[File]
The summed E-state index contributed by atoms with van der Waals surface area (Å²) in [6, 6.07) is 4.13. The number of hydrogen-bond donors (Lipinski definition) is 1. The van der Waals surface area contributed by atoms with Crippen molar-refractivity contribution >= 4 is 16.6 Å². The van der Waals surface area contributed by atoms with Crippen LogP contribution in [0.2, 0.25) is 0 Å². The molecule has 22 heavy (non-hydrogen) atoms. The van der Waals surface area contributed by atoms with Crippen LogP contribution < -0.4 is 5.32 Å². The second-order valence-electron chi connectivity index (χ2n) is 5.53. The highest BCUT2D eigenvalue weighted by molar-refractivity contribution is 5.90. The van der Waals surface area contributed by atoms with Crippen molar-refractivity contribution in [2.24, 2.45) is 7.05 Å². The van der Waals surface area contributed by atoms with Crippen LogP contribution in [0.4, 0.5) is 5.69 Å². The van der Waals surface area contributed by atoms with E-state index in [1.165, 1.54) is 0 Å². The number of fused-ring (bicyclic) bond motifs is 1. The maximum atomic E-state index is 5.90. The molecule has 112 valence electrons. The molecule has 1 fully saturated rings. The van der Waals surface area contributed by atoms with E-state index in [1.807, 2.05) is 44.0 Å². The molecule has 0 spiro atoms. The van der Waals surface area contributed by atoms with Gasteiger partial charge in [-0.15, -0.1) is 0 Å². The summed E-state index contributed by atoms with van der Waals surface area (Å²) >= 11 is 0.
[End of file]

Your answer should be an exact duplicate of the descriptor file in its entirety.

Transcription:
The summed E-state index contributed by atoms with van der Waals surface area (Å²) in [6, 6.07) is 4.13. The number of hydrogen-bond donors (Lipinski definition) is 1. The van der Waals surface area contributed by atoms with Crippen molar-refractivity contribution >= 4 is 16.6 Å². The van der Waals surface area contributed by atoms with Crippen LogP contribution in [0.2, 0.25) is 0 Å². The molecule has 22 heavy (non-hydrogen) atoms. The van der Waals surface area contributed by atoms with Crippen LogP contribution < -0.4 is 5.32 Å². The second-order valence-electron chi connectivity index (χ2n) is 5.53. The highest BCUT2D eigenvalue weighted by molar-refractivity contribution is 5.90. The van der Waals surface area contributed by atoms with Crippen molar-refractivity contribution in [2.24, 2.45) is 7.05 Å². The van der Waals surface area contributed by atoms with Crippen LogP contribution in [0.4, 0.5) is 5.69 Å². The van der Waals surface area contributed by atoms with E-state index in [1.165, 1.54) is 0 Å². The number of fused-ring (bicyclic) bond motifs is 1. The maximum atomic E-state index is 5.90. The molecule has 112 valence electrons. The molecule has 1 fully saturated rings. The van der Waals surface area contributed by atoms with E-state index in [1.807, 2.05) is 44.0 Å². The molecule has 0 spiro atoms. The van der Waals surface area contributed by atoms with Gasteiger partial charge in [-0.15, -0.1) is 0 Å². The summed E-state index contributed by atoms with van der Waals surface area (Å²) >= 11 is 0.